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  • Jacopa Water
    Jacopa

    Jacopa Opens New Office in South East

    In response to on-going strong growth in the South East, wastewater systems and solutions specialists Jacopa have re-located from Maidstone to larger facilities at nearby Aylesford, Kent.

  • Jacopa Water
    Jacopa

    Screening Success for Jacopa

    Jacopa has been awarded a major new contract by Thames Water. The project will involve the wastewater treatment systems and solutions experts providing two Brackett Green CF100 band screens https://jacopa.com/band-screen/ to replace existing step-type inlet works screens, and installing a Washpactor Jet screenings system https://jacopa.com/jones-attwood-washpactor-jet-system/ for its Iver North wastewater treatment works.

  • Dolav Waste Management
    Dolav

    Millions of Dolav plastic pallet boxes assist recycling

    Widely used in recycling and waste management, the Dolav Ace withstands harsh use including lead-acid battery recycling. Dolav customers, including recyclers, have bought more than a million Dolav Ace plastic pallet boxes in just ten years. In addition, in the last 42 years, Dolav made and supplied millions of other Dolav pallet boxes globally.

  • Jacopa Water
    Jacopa

    Jacopa to Market Nordic Water Belt Filter

    Jacopa Ltd and Swedish water and wastewater treatment specialist Nordic Water have announced an agreement that provides Jacopa with the sole right to distribute the latter's highly-regarded Sobye self-cleaning belt filter in the UK and Ireland.

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Thursday, 23 February 2017 11:56

Tiny particles from tyres and clothes add to ocean's 'plastic soup'

Washing clothes and driving cars could contribute up to 30% of the 'plastic soup' polluting the earth's oceans and – in many of the world's richest countries – invisible particles from sources including tyres, synthetic textiles or city dust are a bigger source of marine plastic pollution than plastic waste, according to a new IUCN report.

plastic particles1The report looked at primary microplastics – plastics that enter the oceans in the form of small particles, as opposed to larger plastic waste that degrades in the water – released from household and industrial products across seven geographical regions. Sources of primary microplastics include car tyres, synthetic textiles, marine coatings, road markings, personal care products, plastic pellets and city dust.

According to the report, between 15 and 31% of the estimated 9.5 m tonnes of plastic released into the oceans each year could be primary microplastics, almost two-thirds of which come from the washing of synthetic textiles and the abrasion of tyres while driving.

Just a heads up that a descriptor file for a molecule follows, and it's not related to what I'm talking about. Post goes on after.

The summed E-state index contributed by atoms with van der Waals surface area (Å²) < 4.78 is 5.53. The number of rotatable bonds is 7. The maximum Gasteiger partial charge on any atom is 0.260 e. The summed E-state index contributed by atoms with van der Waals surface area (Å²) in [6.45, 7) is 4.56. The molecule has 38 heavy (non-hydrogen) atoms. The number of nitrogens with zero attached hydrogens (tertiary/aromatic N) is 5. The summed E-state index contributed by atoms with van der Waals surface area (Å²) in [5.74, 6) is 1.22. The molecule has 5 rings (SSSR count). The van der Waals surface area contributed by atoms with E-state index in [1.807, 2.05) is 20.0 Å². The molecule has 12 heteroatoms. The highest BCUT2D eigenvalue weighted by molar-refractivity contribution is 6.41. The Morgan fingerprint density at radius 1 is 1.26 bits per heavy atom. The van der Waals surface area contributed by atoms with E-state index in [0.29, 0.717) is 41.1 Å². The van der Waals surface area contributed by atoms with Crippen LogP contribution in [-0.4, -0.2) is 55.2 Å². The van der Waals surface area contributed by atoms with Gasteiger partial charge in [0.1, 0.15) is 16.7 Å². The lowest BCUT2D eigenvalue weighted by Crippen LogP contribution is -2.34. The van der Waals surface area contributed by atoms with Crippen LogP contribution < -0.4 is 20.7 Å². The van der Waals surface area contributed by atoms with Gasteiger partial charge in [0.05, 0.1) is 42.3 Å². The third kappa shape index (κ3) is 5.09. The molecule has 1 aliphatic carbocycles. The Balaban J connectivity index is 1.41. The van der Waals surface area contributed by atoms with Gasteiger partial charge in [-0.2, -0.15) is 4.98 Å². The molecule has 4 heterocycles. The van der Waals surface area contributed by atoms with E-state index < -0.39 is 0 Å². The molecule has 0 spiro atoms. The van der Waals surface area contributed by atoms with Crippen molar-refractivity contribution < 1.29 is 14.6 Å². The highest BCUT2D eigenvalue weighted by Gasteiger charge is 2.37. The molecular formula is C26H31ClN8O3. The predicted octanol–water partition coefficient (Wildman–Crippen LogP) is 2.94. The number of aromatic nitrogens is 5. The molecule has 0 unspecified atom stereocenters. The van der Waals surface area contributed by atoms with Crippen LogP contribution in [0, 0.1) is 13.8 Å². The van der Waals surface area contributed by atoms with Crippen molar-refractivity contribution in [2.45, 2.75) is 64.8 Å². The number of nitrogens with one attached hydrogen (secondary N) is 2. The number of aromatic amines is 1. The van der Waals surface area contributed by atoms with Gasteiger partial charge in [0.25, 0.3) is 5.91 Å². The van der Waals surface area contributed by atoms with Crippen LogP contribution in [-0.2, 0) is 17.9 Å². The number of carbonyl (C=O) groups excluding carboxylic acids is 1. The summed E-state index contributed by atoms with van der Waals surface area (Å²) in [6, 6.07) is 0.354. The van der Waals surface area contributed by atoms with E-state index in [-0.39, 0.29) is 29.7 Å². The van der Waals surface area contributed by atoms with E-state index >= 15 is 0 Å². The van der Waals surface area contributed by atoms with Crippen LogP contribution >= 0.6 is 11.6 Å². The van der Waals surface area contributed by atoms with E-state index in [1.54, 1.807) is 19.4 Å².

"This report is a real eye-opener, showing that plastic waste is not all there is to ocean plastics," says IUCN Director General Inger Andersen. "Our daily activities, such as washing clothes and driving, significantly contribute to the pollution choking our oceans, with potentially disastrous effects on the rich diversity of life within them, and on human health. These findings indicate that we must look far beyond waste management if we are to address ocean pollution in its entirety. IUCN therefore calls on private sector leadership to undertake the necessary R & D for the needed production shifts."

In parts of the developed world enjoying effective waste management, such as North America, primary microplastics are a bigger source of marine plastic pollution than plastic waste, according to the report. Synthetic textiles are the main source of primary microplastics in Asia and tyres dominate in the Americas, Europe and Central Asia.

"The findings of this report have important implications for the global strategy to tackle ocean plastic pollution, which currently focuses on reducing plastic waste," says Joao de Sousa, Marine Project Manager, IUCN's Global Marine Programme. "They show that solutions must include product and infrastructure design as well as consumer behaviour. Synthetic clothes could be designed to shed fewer fibres, for example, and consumers can act by choosing natural fabrics over synthetic ones"

plastic particles2The report states that recent calls to ban the use of microbeads in cosmetics are a welcome initiative, but as this source is only responsible for 2% of primary microplastics, the effects of a potential ban would be limited.

Plastic pollution harms marine wildlife and is thought to accumulate in the food web, with potentially negative consequences for human health. Effects on fragile ecosystems in regions such as the Arctic, where microplastics could affect ice formation and melting, are still unknown.

LINK
IUCN Report - Primary microplastics in the oceans